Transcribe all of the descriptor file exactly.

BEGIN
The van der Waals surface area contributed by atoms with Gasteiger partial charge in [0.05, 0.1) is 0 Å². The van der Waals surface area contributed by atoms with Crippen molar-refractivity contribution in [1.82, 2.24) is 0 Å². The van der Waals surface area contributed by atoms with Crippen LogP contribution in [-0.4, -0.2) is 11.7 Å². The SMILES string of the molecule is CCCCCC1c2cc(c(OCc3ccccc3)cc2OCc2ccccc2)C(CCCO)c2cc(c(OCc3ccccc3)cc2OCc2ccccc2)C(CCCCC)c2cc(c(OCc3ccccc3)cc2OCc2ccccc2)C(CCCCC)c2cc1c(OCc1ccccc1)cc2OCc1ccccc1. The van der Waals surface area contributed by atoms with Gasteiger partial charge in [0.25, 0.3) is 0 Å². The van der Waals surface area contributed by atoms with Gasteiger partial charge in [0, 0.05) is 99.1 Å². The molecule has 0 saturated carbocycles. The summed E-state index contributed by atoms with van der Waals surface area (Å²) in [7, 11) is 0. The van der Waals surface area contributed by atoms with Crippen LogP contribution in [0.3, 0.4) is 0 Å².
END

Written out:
The van der Waals surface area contributed by atoms with Gasteiger partial charge in [0.05, 0.1) is 0 Å². The van der Waals surface area contributed by atoms with Crippen molar-refractivity contribution in [1.82, 2.24) is 0 Å². The van der Waals surface area contributed by atoms with Crippen LogP contribution in [-0.4, -0.2) is 11.7 Å². The SMILES string of the molecule is CCCCCC1c2cc(c(OCc3ccccc3)cc2OCc2ccccc2)C(CCCO)c2cc(c(OCc3ccccc3)cc2OCc2ccccc2)C(CCCCC)c2cc(c(OCc3ccccc3)cc2OCc2ccccc2)C(CCCCC)c2cc1c(OCc1ccccc1)cc2OCc1ccccc1. The van der Waals surface area contributed by atoms with Gasteiger partial charge in [0.25, 0.3) is 0 Å². The van der Waals surface area contributed by atoms with Gasteiger partial charge in [0, 0.05) is 99.1 Å². The molecule has 0 saturated carbocycles. The summed E-state index contributed by atoms with van der Waals surface area (Å²) in [7, 11) is 0. The van der Waals surface area contributed by atoms with Crippen LogP contribution in [0.3, 0.4) is 0 Å².